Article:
Anglo-Saxons of Britain first developed the name Sheppman. It was a name given to someone who was a person who worked as a mariner or as a ship-builder. Occupational names frequently were derived from the principal object associated with the activity of the original bearer, such as tools or products. These types of occupational surnames are called metonymic surnames. The most common suffixes for occupational names are maker, herd, hewer, smith, er, ing, and man.
Early Origins of the Sheppman family
Herefordshire where they held a family seat from very ancient times, some say well before the Norman Conquest in 1066.
Early History of the Sheppman family
Another 111 words (8 lines of text) covering the years 1664, 1662, 1664, 1639 and 1712 are included under the topic Early Sheppman History in all our PDF Extended History products and printed products wherever possible.
Sheppman Spelling Variations
Spelling variations in names were a common occurrence before English spelling was standardized a few hundred years ago. In the Middle Ages, even the literate spelled their names differently as the English language incorporated elements of French, Latin, and other European languages. Many variations of the name Sheppman have been found, including Shipman, Shippman, Chipman, Shipham and others.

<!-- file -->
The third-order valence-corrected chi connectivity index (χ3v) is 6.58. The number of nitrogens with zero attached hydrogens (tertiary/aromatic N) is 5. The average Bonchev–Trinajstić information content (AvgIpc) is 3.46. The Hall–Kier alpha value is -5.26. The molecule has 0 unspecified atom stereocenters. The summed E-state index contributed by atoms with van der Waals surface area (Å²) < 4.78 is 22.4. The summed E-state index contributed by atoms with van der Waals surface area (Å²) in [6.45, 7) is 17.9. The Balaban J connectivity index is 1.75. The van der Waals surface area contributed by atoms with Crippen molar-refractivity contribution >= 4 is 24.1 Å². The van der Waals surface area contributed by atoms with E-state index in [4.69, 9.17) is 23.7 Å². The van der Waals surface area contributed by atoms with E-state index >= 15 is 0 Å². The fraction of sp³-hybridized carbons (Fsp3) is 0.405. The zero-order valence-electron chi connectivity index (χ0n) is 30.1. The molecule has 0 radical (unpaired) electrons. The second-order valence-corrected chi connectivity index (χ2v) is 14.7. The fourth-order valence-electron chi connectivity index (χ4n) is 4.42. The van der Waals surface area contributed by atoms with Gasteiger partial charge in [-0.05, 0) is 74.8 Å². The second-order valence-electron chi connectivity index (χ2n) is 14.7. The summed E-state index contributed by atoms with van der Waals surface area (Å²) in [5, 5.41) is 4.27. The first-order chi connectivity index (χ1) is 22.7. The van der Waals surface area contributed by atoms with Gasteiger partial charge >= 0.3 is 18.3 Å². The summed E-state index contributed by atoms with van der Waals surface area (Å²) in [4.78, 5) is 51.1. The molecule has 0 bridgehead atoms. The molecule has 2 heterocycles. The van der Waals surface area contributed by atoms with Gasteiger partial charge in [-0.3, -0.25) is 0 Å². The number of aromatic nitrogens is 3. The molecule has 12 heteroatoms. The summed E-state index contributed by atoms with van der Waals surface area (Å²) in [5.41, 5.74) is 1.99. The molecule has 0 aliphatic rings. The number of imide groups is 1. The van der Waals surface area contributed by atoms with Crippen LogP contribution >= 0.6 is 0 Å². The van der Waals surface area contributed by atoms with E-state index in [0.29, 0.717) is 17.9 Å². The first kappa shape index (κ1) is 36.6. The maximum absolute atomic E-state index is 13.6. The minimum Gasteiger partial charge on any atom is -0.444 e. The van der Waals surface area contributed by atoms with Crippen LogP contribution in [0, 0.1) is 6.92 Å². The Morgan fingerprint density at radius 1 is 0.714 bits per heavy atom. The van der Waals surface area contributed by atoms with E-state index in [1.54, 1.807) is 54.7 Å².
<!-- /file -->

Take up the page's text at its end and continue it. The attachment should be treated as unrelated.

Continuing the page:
Early Notables of the Sheppman family (pre 1700)
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Migration of the Sheppman family to the New World and Oceana
Families began migrating abroad in enormous numbers because of the political and religious discontent in England. Often faced with persecution and starvation in England, the possibilities of the New World attracted many English people. Although the ocean trips took many lives, those who did get to North America were instrumental in building the necessary groundwork for what would become for new powerful nations. Among the first immigrants of the name Sheppman, or a variant listed above to cross the Atlantic and come to North America were: William Shipman settled in Virginia in 1635; Edward Shipman settled in Saybrook in 1639; and he was from the Nottingham branch of the name, and he was the sire of the distinguished U.S. family of Connecticut.
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